One ought to ask, are recommendations binding or prescriptive? And, what can force the suspension of a member state from a regional organisation? Firstly, according to the Oxford Dictionary, a recommendation is “an official suggestion about the best thing to do”. They merely act as tools that serve member states to refer to and draw from as desired (with liberty to accept or reject). And secondly, nations get suspended from SADC because of unconstitutional governance (i.e. lack of adherence to the rule of law, negligence on peace and security etc.). However, Lesotho’s position to respect the rule of law by waiting for the case that is currently in court and take necessary steps in tabling the report has left it at the gallows.

It is undoubtedly evident through policy initiatives that South Africa (SA) and SADC are highly committed to regional integration, constitutionalism and stability through peacekeeping diplomatic missions. And these all come down to democracy and the rule of law. However, ignorance by both [SA and SADC] over the proceedings of the courts of Lesotho has marked a fundamental shift of policy against a member state.

And this equally raises the question of their role in the call for the democratization of Swaziland – they have turned a blind-eye to the ban on political parties which has been in place for more than four decades, the prohibition of political protests and the plight of many Swazi dissidents exiled in South Africa and Mozambique. The same applies to their stance regarding politically motivated murder, election rigging and economic pillaging in Zimbabwe.

31 January, 2016

Japanese media and the lack of coverage of African news

by Irina Novikova

International media seem to have little interest in events in Africa. Even such major media corporations as the BBC and the New York Times allocate no more than 9 percent of its international news to news from Africa(*1). But, among media outside Africa, the Japanese media seem to particularly fail in producing extensive reports on the region with only 2-3 percent of its international affairs being devoted to Africa.

The poor accessibility to remote areas of conflict, as well as the safety concerns of journalists certainly play a role. However, it might also be useful to look at the number of overseas bureaus in the region. For example, it appears that the Yomiuri Newspaper – a Japanese newspaper with the largest circulation, has only two news bureaus in Africa – one in Johannesburg, South Africa and one in Cairo, Egypt(*2). However, the bureau in Cairo focuses more on the Middle East than on Africa itself. That means that there are at most only two agencies to cover the whole continent: a continent, which is in fact the second-largest in the world. At the same time, there are nine Yomiuri bureaus in Europe alone. It reveals that there is a certain imbalance in how Japanese media cover different parts of the world. Moreover, it suggests that Japanese media in particular perceive African countries as not worthy of detailed reporting.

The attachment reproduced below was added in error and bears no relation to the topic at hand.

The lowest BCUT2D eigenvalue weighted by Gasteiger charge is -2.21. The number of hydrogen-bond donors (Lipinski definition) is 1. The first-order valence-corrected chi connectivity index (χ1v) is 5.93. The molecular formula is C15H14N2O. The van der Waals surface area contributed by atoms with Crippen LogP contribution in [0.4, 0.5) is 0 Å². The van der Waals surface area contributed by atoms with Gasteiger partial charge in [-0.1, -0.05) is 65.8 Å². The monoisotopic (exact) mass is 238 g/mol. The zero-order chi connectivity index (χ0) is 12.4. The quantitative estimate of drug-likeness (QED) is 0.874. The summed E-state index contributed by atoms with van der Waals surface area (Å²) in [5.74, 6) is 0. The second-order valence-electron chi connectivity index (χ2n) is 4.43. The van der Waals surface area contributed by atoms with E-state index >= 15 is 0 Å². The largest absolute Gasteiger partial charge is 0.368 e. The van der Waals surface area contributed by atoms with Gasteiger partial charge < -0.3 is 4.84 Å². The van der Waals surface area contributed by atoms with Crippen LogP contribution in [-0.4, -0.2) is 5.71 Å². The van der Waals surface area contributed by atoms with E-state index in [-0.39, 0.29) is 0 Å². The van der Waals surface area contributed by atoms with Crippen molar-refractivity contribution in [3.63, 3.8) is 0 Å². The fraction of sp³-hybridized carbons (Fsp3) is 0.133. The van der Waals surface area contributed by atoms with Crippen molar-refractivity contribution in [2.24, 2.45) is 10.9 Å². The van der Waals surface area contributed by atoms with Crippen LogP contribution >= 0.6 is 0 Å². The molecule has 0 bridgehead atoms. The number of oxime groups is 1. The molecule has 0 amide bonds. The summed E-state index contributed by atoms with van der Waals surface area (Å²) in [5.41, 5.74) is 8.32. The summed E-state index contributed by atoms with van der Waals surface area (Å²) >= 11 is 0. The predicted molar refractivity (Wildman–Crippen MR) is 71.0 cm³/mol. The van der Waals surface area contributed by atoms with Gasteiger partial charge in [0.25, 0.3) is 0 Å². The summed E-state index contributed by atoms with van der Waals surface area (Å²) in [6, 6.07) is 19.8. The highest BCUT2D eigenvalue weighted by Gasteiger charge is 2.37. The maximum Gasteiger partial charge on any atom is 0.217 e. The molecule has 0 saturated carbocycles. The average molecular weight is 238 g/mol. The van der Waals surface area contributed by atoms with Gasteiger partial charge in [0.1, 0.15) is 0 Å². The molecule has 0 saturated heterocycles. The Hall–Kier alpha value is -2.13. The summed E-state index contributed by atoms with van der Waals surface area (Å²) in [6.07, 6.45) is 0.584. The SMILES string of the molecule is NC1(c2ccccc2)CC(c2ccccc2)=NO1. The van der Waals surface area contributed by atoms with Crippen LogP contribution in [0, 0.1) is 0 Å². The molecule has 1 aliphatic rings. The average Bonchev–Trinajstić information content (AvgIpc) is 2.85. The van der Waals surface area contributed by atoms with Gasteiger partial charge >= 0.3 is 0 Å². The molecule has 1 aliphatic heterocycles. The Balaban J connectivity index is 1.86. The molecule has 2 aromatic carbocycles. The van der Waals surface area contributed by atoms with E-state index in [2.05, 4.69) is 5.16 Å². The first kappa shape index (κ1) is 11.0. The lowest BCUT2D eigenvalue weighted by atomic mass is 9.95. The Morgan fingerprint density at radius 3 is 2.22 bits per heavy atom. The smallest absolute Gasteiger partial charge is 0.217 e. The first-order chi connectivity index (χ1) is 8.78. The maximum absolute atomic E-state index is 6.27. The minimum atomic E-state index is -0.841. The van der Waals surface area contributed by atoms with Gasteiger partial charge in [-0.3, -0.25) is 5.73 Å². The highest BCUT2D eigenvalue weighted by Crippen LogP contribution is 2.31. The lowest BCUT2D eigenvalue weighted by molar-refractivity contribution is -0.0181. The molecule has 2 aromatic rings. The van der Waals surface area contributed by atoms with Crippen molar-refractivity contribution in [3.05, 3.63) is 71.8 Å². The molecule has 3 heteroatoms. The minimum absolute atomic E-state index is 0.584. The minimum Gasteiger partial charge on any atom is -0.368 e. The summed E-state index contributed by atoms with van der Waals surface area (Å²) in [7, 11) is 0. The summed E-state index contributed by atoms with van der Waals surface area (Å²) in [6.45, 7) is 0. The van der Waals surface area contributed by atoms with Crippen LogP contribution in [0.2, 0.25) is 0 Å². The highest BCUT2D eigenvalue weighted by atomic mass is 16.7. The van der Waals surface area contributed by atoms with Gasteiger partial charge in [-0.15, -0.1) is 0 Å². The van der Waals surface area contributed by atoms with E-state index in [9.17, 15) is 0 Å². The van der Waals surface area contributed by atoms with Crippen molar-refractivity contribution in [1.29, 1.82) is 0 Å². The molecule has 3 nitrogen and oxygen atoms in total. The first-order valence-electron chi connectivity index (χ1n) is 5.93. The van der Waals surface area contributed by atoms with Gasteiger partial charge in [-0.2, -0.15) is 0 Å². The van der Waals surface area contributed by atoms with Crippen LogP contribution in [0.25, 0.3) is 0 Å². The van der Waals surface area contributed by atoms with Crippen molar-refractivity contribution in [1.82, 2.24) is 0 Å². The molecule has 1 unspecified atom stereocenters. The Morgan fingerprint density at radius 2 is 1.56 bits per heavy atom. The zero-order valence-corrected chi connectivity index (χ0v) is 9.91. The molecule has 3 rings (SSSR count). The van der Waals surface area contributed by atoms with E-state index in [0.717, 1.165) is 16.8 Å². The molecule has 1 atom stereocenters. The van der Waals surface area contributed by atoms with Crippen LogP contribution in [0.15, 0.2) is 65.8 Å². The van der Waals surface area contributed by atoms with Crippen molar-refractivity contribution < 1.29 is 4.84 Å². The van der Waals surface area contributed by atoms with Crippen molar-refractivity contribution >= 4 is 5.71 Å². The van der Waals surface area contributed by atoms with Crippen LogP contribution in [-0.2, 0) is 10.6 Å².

Consequently, many potentially significant events in Africa fail to reach the Japanese public. Therefore, it is interesting to analyze the content of the Yomiuri Newspaper articles and see, if African events are covered, what is being covered? The following table shows the total number of characters devoted to African news in the Yomiuri Newspaper over the year 2015 (1 January to 31 December). The list represents the top ten of the most covered countries and the total number of characters devoted to them.

Ten most-reported African countries in the Yomiuri Newspaper, 2015

Nigeria and Kenya received the most attention, with 49 and 24 articles respectively reporting on a complicated security situation in both countries. That is hardly surprising, considering the number and intensity of attacks by Boko Haram, an Islamic militia in Nigeria, and Al-Shabaab, an Al-Qaeda affiliate from Somalia which mainly carries out its attacks in Kenya.

However, a closer look at the content of articles reveals that the coverage of conflict and terrorism in Africa cannot be called extensive or detailed. Out of 49 articles primarily devoted to Nigeria, around 29 are short columns within 200 characters, which simply state the place, perpetrators and number of victims. They do not offer a broader analysis of the situation. Moreover, follow-up stories after initial reports on attacks are rare. For example, only 3 Yomiuri articles with a total of 1,923 characters focused on the deadly Al-Shabaab attack on a Garissa University campus in Kenya, which took the lives of 148 people. This number looks especially insignificant next to 26,467 characters (or 18 articles) written by Yomiuri about the November attacks in Paris just in the first two days. Although these are two different cases, the comparison definitely emphasizes the lack of attention to African affairs.